Nearly $3 Million in Preservation Grants Awarded - posted December 06, 2013
At a special meeting on December 6 the Board of Trustees of the Mississippi Department of Archives and History awarded grants totaling $2,980,194 to twenty-six preservation and restoration projects from across the state. The Community Heritage Preservation grant program, authorized and funded through the Mississippi Legislature, helps preserve and restore historic courthouses and schools and, in Certified Local Government communities, other historic properties. Over the life of the program the department has awarded more than $27 million in Community Heritage Preservation grants to 170 projects.
“We are grateful to the Legislature for again providing funds for the preservation of historic structures,” said Jim Woodrick, MDAH Historic Preservation director. “Although there are always more requests than funds available, we have been able to give much-needed assistance to communities across the state.”
The grant awards are as follows:
Auburn Kitchen Dependency, Natchez, Adams County—$157,688. For roof repair and interior restoration.
Natchez Institute, Natchez, Adams County—$134,000. For installation of a fire suppression system.
Amite County Courthouse, Liberty, Amite County—$181,736. For restoration of original courtroom and exterior.
Bolivar County Courthouse, Cleveland, Bolivar County—$164,000. For roof repair of original courthouse and jail
Port Gibson City Hall, Port Gibson, Claiborne County—$166,280. For repair of roof and interior plaster.
Clarke County Courthouse, Quitman, Clarke County—$72,160. For replacement of the courthouse roof.
Millsaps Hotel, Hazlehurst, Copiah County—$176,160. For replacement of roof and restoration of porch and windows.
Old Cockrum School House, Hernando, Desoto County—$80,000. For the stabilization of roof and floor.
Grenada Masonic Temple, Grenada, Grenada County—$69,152. For restoration of thirty-four windows.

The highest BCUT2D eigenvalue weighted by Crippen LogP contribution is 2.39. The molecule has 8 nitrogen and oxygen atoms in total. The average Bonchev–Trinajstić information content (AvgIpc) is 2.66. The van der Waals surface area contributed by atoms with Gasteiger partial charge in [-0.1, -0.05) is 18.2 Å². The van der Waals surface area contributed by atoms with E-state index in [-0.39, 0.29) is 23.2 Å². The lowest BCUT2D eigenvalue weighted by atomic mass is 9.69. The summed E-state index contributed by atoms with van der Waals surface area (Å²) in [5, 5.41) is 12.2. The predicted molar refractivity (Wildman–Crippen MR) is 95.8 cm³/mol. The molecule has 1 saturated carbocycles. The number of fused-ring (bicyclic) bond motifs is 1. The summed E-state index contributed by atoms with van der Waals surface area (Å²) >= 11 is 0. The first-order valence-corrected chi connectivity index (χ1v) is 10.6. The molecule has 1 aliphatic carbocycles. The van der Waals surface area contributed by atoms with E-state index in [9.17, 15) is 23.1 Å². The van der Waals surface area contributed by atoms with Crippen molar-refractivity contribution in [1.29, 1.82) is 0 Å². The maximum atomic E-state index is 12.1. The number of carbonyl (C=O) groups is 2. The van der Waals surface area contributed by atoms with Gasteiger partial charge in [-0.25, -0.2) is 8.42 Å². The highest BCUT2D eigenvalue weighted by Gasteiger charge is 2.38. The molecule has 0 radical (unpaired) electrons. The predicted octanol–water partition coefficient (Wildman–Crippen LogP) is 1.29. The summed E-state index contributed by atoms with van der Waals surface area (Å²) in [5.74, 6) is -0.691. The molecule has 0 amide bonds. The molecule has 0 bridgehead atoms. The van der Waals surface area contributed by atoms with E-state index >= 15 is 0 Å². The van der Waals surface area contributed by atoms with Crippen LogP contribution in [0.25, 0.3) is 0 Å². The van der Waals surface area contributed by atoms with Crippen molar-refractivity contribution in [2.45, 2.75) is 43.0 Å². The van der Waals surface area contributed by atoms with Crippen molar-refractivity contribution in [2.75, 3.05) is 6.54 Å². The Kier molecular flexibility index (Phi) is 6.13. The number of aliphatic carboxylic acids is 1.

Fortenberry-Parkman Farmstead, Jackson, Hinds County—$140,276. For restoration of the main house and five log outbuildings.
James Observatory, Hinds County—$167,860. For the restoration of the observatory and telescope.
Durant Depot North Building, Durant, Holmes County—$69,600. For roof repair and architect drawings.
Gautier Colored School, Gautier, Jackson County—$80,000. For stabilization of the building.
LaPointe Krebs House, Pascagoula, Jackson County—$266,140. For stabilization and restoration of the building envelope.
Old Carthage Elementary School, Carthage, Leake County—$80,000. For installation of electrical and HVAC systems.
Spain House, Tupelo, Lee County—$120,000. For replacement of roof and reconstruction of footings and portico.
Old Greenwood-Leflore Library, Greenwood, Leflore County—$136,242. For restoration of the 1914 building interior.
Stephen D. Lee House, Columbus, Lowndes County—$40,000. For a ramp that meets Americans with Disabilities Act standards.
Historic Canton High School, Canton, Madison County—$100,000. For restoration of masonry.
Columbia Waterworks, Columbia, Marion County—$161,280. For replacement of roof.
Chalmers Institute, Holly Springs, Marshall County—$80,000. For replacement of roof and rehabilitation of interior.
Carnegie Auditorium, Holly Springs, Marshall County—$400,000. For stabilization of building for future restoration.
Philadelphia Police Station, Philadelphia, Neshoba County—$129,520. For roof replacement and correction of drainage issues.
Noxubee County Jails, Macon, Noxubee County—$62,400. For restoration of jails for use as library and offices.
Tippah County Confederate Monument, Ripley, Tippah County—$15,700. For repair, restoration and preservation of monument.
Washington County Courthouse, Greenville, Washington County—$100,000. For restoration of window fanlights.
The Board of Trustees of the Department of Archives and History determined the grant recipients at a special meeting on December 6. Grant awards are paid on a reimbursable basis upon the successful completion of the entire project or at the time of the completion of pre-established phases of the project. Prior to application all buildings must have been designated Mississippi Landmarks. Only county or municipal governments, school districts, and nonprofit organizations granted Section 501 (c)(3) tax-exempt status by the Internal Revenue Service may submit applications. In reviewing and evaluating the grants, the Board of Trustees of MDAH attempted to balance the geographical distribution of grant awards.
To become a Certified Local Government, a community must adopt a preservation ordinance establishing a preservation commission in accordance with federal and state guidelines. Once the commission has been established, application for CLG status may be made to the National Park Service through the Department of Archives and History. MDAH works closely with local government officials and citizens to help them create and manage a workable local historic preservation program. To learn more about the CLG program, contact Aileen de la Torre in the Historic Preservation Division of MDAH, 601-576-6937.